The Forest – Hampstead Theatre
London

The Forest – Hampstead Theatre

French playwright Florian Zeller describes his plays as ‘little labyrinths in which we can get lost, and sometimes, find ourselves’.   This play is a masterpiece by the writer, in which its cleverness holds your mind hostage so that it is cornered and coerced into exploring the avenues that the plot leads you down.  Written in French, translator Christopher Hampton has interpreted Zeller’s nuances and according to Zeller, their collaboration comes from his deep respect for Hampton’s great sensitivity and precision. It is important to explain that the cleverness of this play is not only due to the writing, but the director Jonathan Kent’s interpretation of the writing, which encourages designer Anna Fleischle to create a three-set stage to enable the cast to play out this...
Night, Mother – Hampstead Theatre
London

Night, Mother – Hampstead Theatre

Marsha Normon’s 1983 Pulitzer-winning drama “‘night, Mother” returns to the Hampstead Theatre after its European premiere at the same venue in 1985. Directed by artistic director Roxana Silbert and designed by Ti Green, this two-hander explores the complicated relationship between a mother and a daughter in what would have otherwise been an ordinary, quiet evening in their isolated house in the rural American hinterlands. Touching upon the themes of suicide, mental health and isolation, the show unfolds as a series of conversations between the two characters about a disturbing decision that awaits them, and us in the audience, at the end of the night. With measured performances by Stockard Channing and Rebecca Night, it is a hauntingly gripping experience that seeks to remind us about the...
The Memory of Water – Hampstead Theatre
London

The Memory of Water – Hampstead Theatre

English playwright Shelagh Stephenson’s comedy returns to the Hampstead Theatre, where it was first staged in 1996, in a new revival directed by Alice Hamilton. The play deals with themes of grief and remembrance told through conversations between three sisters (and their partners) in the aftermath of their aged mother Vi’s death. Between managing the arrangements for the funeral and coming to terms with the reality of their mother’s demise, the sisters, namely Teresa, Catherine and Mary, begin to unpack incidents and conversations from the past. These “fleeting” strolls down memory lane are neither pleasant nor particularly therapeutic, for their confronted by personal demons and shared resentments they’ve held on to for far too long. The tension between them is characterized by the dysf...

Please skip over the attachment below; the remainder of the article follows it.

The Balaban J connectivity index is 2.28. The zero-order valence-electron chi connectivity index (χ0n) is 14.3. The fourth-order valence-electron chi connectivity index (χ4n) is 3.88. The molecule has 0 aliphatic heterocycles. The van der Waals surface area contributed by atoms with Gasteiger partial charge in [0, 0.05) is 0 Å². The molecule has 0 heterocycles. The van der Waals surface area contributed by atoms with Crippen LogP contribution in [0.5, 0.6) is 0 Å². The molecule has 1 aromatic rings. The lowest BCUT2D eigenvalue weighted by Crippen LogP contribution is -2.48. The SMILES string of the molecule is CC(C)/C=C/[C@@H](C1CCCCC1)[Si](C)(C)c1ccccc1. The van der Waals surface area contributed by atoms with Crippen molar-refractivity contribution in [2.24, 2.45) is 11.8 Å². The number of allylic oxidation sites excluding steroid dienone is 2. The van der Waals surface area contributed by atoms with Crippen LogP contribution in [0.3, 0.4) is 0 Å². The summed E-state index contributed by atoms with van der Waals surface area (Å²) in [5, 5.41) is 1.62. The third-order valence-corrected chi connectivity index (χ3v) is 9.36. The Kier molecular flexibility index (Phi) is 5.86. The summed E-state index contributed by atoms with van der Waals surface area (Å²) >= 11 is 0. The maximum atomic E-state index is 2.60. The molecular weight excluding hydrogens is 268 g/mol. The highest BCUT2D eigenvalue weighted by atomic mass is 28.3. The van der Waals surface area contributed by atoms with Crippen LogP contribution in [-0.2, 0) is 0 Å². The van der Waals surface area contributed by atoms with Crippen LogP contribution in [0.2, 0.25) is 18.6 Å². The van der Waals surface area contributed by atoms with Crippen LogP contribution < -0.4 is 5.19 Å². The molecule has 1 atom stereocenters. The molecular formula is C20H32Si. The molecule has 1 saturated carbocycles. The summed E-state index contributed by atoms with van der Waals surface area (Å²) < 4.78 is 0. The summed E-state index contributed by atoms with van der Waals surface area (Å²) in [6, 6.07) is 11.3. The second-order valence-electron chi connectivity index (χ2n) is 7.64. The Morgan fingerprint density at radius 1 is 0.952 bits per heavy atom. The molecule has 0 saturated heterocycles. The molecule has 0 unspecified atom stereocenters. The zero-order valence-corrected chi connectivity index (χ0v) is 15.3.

The Two Character Play – Hampstead Theatre
London

The Two Character Play – Hampstead Theatre

After its world premiere in 1967 at the very same theatre, Tennessee William’s The Two Character Play returns to Hampstead Theatre in a spellbinding production directed by Sam Yates. When the play was originally written, its writing style was panned by critics as being “too experimental” and categorized as a marked departure from William’s earlier texts that now serve as his dramatic legacy. However, it’s this very departure from the tradition that allows the Hampstead production to shine, combining a multitude of modern-day visual storytelling techniques and a stellar performance by its cast to create a magical and moving experience. As Yates adds, the intent is to create “a theatrical event that will showcase everything that's vital about the live experience” and it succeeds in doing pr...
The Death of A Black Man – Hampstead Theatre
London

The Death of A Black Man – Hampstead Theatre

In 1975, The Death of a Black Man by Aflred Fogan made its premiere at the Hampstead Theatre. 46 years later, the darkly compelling drama makes a return to its Main House as part of an effort to remember, and celebrate, a range of plays from every era of Hampstead’s history. Directed by Dawn Walton and starring Natalie Simpson, Toyin Omari-Kinch and Nickcolia King-N’da, this show captures the trials and tribulations of young working class Black British citizens as they set out to carve a future for themselves and the limits to which they’ll go in order to succeed. At the centre of the story is a flat in Chelsea, London where we meet Shakie, played by King-N’da, an 18-year old entrepreneur whose business of selling African art and handicraft items (which are actually sourced locally fro...